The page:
Root 'n' roll

“I saw you ride up on your bike.”

It wasn’t so much the words uttered by the receptionist at the endodentist as the tone that rubbed me the wrong way.

There was a sneer to my ear. It sounded a bit like that cute-but-bratty girl I sat next to in ninth-grade science, accusing me of sneaking a peak at her exam. (I swear, I didn’t look; if I were going to cheat, it would have been off the egghead on my other side. Generally, it’s better to cheat off the dude with the pocket protector.) Anyway, there was something about the receptionist’s tone that grated.

I’ll admit I wasn’t in the best frame of mind.

At the ripe young age of (hrumph, mumble, mumble), I was slated for my first — and, hopefully, last — root canal therapy, and I wasn’t looking forward to it. In the overall scheme of surgeries and procedures, a root canal is nothing, but it still loomed as the most invasive procedure yet on my relatively (knock on wood) undefiled person.

So maybe I was a little out of sorts, and we already had gotten off on the wrong foot when she explained the office’s prepay policy during my previous visit. After the bike comment, she went on to ask me not only to pay for my procedure before the bill even was submitted to insurance, but, what the heck, why not go ahead and pay now before even putting behind to chair?

In my mind, that is kind of like paying for a meal before even ordering, but whatevs.

Anyway, at first I thought she just didn’t care much for cyclists.

But then I started to wonder if maybe I was about to be put through the wringer and would emerge in such abject agony there would be no way I possibly could keep myself upright on a bike.

I thought back to last time there was any work of consequence in my piehole. As a teen, I had to have four teeth removed to accommodate orthodontia.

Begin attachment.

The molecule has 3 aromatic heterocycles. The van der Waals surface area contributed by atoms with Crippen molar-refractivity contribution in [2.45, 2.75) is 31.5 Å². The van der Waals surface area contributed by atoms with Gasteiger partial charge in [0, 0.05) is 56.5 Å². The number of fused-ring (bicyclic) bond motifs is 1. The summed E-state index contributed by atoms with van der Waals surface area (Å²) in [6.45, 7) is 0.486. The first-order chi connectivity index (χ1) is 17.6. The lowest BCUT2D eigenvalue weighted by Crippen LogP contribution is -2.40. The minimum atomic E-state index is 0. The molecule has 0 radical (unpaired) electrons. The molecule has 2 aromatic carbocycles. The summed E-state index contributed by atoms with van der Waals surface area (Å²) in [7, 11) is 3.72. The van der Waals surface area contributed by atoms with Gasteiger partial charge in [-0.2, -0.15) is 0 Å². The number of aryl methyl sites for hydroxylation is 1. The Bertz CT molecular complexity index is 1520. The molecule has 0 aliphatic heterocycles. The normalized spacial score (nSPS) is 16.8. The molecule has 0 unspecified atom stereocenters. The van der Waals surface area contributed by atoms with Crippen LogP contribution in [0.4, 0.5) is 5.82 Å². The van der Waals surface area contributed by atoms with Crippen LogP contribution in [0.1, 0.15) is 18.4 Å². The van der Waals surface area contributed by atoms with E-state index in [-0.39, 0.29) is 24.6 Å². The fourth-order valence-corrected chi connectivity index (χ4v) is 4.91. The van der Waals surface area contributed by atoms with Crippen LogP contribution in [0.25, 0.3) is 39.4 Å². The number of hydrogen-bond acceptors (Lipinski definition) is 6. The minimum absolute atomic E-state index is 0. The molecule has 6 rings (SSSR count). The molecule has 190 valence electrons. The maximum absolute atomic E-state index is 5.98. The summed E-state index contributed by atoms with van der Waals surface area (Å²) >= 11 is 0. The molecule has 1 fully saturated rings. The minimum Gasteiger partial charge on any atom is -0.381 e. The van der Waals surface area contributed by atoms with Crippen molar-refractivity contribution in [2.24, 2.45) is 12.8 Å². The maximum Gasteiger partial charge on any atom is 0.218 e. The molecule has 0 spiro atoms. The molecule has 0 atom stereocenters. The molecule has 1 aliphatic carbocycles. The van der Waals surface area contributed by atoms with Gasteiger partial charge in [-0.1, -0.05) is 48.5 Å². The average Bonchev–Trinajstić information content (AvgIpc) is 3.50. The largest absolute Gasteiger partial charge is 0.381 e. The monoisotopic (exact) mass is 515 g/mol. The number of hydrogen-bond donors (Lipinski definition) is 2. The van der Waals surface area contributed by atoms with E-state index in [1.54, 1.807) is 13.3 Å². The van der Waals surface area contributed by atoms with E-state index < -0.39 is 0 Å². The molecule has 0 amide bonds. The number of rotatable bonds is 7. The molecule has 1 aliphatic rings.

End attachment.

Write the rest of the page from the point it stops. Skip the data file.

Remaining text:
Back then, I was treated to nitrous oxide — laughing gas — and it was a hoot. After the procedure, I was told I should head to a room across the hall to let the gas pass. As I was being led away, I assured my escort I was fine and didn’t need any help, thankyouverymuch … and promptly walked nose-first into the wall. Ouch.

I didn’t expect any gas this time, but I was afraid I’d be so delirious with pain — the whole deal was preceded by a toothache that drove me out of my mind, and that was before it was exacerbated by a bout of the stomach flu that made me absolutely miserable — I started to second-guess my decision to ride there.

As it turned out, the root canal was cake, and I rode home without so much as a wobble.

The last time I tried to combine dental work with a ride, I had a routine filling and, since the day was young and the weather beautiful, I decided to go for a nice, long ride in the country.

With my chops still numb, I pedaled out in the country. I made it to Baldwin and stopped for a snack and drink, looked down and was surprised to see my jersey was soaked. Same for my neck and chin. Unbeknownst to me, I had been drooling for miles.

I learned my lesson.

So after my root canal, instead of going for a long ride, I decided to take a nap instead.

Tagged: bike commute, bicycle


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